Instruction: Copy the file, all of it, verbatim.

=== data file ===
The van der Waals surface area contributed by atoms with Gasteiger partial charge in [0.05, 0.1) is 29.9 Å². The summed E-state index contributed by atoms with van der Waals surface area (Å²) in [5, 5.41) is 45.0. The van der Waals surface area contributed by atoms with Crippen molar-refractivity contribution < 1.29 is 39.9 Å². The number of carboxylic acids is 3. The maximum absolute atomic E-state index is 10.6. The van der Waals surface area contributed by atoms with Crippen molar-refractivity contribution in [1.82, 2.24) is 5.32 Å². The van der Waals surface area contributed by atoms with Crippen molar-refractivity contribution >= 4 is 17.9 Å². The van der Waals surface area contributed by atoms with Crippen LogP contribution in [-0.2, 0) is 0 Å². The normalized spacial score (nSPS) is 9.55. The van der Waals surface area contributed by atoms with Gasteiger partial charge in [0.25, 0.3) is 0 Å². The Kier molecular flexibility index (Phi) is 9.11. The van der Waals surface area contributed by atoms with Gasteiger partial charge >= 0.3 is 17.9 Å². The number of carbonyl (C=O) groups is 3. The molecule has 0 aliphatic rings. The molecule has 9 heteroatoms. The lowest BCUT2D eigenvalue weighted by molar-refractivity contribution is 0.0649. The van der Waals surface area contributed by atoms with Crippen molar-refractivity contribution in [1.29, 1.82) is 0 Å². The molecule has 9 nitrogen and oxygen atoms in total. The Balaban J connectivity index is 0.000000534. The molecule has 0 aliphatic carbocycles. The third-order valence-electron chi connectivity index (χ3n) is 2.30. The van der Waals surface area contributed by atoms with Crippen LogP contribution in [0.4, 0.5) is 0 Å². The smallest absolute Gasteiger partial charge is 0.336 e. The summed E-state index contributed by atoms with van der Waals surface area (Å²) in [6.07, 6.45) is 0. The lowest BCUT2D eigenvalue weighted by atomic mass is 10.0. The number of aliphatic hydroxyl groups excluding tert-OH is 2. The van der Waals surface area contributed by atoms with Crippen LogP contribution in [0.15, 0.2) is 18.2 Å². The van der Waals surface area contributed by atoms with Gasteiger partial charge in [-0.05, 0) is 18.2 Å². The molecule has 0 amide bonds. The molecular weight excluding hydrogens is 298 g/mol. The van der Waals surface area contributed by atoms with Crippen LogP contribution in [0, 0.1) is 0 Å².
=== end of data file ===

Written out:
The van der Waals surface area contributed by atoms with Gasteiger partial charge in [0.05, 0.1) is 29.9 Å². The summed E-state index contributed by atoms with van der Waals surface area (Å²) in [5, 5.41) is 45.0. The van der Waals surface area contributed by atoms with Crippen molar-refractivity contribution < 1.29 is 39.9 Å². The number of carboxylic acids is 3. The maximum absolute atomic E-state index is 10.6. The van der Waals surface area contributed by atoms with Crippen molar-refractivity contribution in [1.82, 2.24) is 5.32 Å². The van der Waals surface area contributed by atoms with Crippen molar-refractivity contribution >= 4 is 17.9 Å². The van der Waals surface area contributed by atoms with Crippen LogP contribution in [-0.2, 0) is 0 Å². The normalized spacial score (nSPS) is 9.55. The van der Waals surface area contributed by atoms with Gasteiger partial charge in [0.25, 0.3) is 0 Å². The Kier molecular flexibility index (Phi) is 9.11. The van der Waals surface area contributed by atoms with Gasteiger partial charge >= 0.3 is 17.9 Å². The number of carbonyl (C=O) groups is 3. The molecule has 0 aliphatic rings. The molecule has 9 heteroatoms. The lowest BCUT2D eigenvalue weighted by molar-refractivity contribution is 0.0649. The van der Waals surface area contributed by atoms with Crippen molar-refractivity contribution in [1.29, 1.82) is 0 Å². The molecule has 9 nitrogen and oxygen atoms in total. The Balaban J connectivity index is 0.000000534. The molecule has 0 aliphatic carbocycles. The third-order valence-electron chi connectivity index (χ3n) is 2.30. The van der Waals surface area contributed by atoms with Crippen LogP contribution in [0.4, 0.5) is 0 Å². The smallest absolute Gasteiger partial charge is 0.336 e. The summed E-state index contributed by atoms with van der Waals surface area (Å²) in [6.07, 6.45) is 0. The lowest BCUT2D eigenvalue weighted by atomic mass is 10.0. The number of aliphatic hydroxyl groups excluding tert-OH is 2. The van der Waals surface area contributed by atoms with Crippen LogP contribution in [0.15, 0.2) is 18.2 Å². The van der Waals surface area contributed by atoms with Gasteiger partial charge in [-0.05, 0) is 18.2 Å². The molecule has 0 amide bonds. The molecular weight excluding hydrogens is 298 g/mol. The van der Waals surface area contributed by atoms with Crippen LogP contribution in [0, 0.1) is 0 Å².